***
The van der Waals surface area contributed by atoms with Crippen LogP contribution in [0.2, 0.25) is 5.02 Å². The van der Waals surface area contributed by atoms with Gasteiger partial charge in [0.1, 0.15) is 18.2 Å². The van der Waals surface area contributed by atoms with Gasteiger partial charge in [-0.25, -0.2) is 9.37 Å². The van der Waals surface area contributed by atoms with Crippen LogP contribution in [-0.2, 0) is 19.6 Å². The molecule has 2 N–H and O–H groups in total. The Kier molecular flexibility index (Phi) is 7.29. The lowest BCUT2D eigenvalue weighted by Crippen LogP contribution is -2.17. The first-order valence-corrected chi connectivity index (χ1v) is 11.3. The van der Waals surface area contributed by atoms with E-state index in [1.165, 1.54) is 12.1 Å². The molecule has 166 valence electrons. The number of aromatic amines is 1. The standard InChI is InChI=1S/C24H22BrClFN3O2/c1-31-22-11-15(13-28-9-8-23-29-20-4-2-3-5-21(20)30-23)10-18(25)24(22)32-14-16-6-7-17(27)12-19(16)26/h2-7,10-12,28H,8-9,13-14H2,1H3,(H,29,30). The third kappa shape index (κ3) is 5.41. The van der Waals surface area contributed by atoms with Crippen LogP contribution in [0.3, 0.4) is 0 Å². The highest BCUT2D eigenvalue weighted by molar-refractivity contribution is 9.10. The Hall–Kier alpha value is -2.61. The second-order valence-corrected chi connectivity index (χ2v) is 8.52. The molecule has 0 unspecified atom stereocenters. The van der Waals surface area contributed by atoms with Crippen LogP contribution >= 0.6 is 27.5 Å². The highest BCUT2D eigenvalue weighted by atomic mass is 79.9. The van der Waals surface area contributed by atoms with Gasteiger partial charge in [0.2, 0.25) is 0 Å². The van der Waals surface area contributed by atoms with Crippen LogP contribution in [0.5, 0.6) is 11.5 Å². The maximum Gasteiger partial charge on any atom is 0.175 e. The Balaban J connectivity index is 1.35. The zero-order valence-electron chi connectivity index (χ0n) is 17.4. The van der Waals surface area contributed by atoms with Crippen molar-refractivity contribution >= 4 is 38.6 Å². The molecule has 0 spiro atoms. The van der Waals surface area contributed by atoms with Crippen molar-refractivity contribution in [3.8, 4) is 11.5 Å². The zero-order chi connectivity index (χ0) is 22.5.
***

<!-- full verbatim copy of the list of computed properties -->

The van der Waals surface area contributed by atoms with Crippen LogP contribution in [0.2, 0.25) is 5.02 Å². The van der Waals surface area contributed by atoms with Gasteiger partial charge in [0.1, 0.15) is 18.2 Å². The van der Waals surface area contributed by atoms with Gasteiger partial charge in [-0.25, -0.2) is 9.37 Å². The van der Waals surface area contributed by atoms with Crippen LogP contribution in [-0.2, 0) is 19.6 Å². The molecule has 2 N–H and O–H groups in total. The Kier molecular flexibility index (Phi) is 7.29. The lowest BCUT2D eigenvalue weighted by Crippen LogP contribution is -2.17. The first-order valence-corrected chi connectivity index (χ1v) is 11.3. The van der Waals surface area contributed by atoms with E-state index in [1.165, 1.54) is 12.1 Å². The molecule has 166 valence electrons. The number of aromatic amines is 1. The standard InChI is InChI=1S/C24H22BrClFN3O2/c1-31-22-11-15(13-28-9-8-23-29-20-4-2-3-5-21(20)30-23)10-18(25)24(22)32-14-16-6-7-17(27)12-19(16)26/h2-7,10-12,28H,8-9,13-14H2,1H3,(H,29,30). The third kappa shape index (κ3) is 5.41. The van der Waals surface area contributed by atoms with Crippen LogP contribution in [0.3, 0.4) is 0 Å². The highest BCUT2D eigenvalue weighted by molar-refractivity contribution is 9.10. The Hall–Kier alpha value is -2.61. The second-order valence-corrected chi connectivity index (χ2v) is 8.52. The molecule has 0 unspecified atom stereocenters. The van der Waals surface area contributed by atoms with Crippen LogP contribution >= 0.6 is 27.5 Å². The highest BCUT2D eigenvalue weighted by atomic mass is 79.9. The van der Waals surface area contributed by atoms with Gasteiger partial charge in [0.2, 0.25) is 0 Å². The van der Waals surface area contributed by atoms with Crippen LogP contribution in [0.5, 0.6) is 11.5 Å². The maximum Gasteiger partial charge on any atom is 0.175 e. The Balaban J connectivity index is 1.35. The zero-order valence-electron chi connectivity index (χ0n) is 17.4. The van der Waals surface area contributed by atoms with Crippen molar-refractivity contribution >= 4 is 38.6 Å². The molecule has 0 spiro atoms. The van der Waals surface area contributed by atoms with Crippen molar-refractivity contribution in [3.8, 4) is 11.5 Å². The zero-order chi connectivity index (χ0) is 22.5.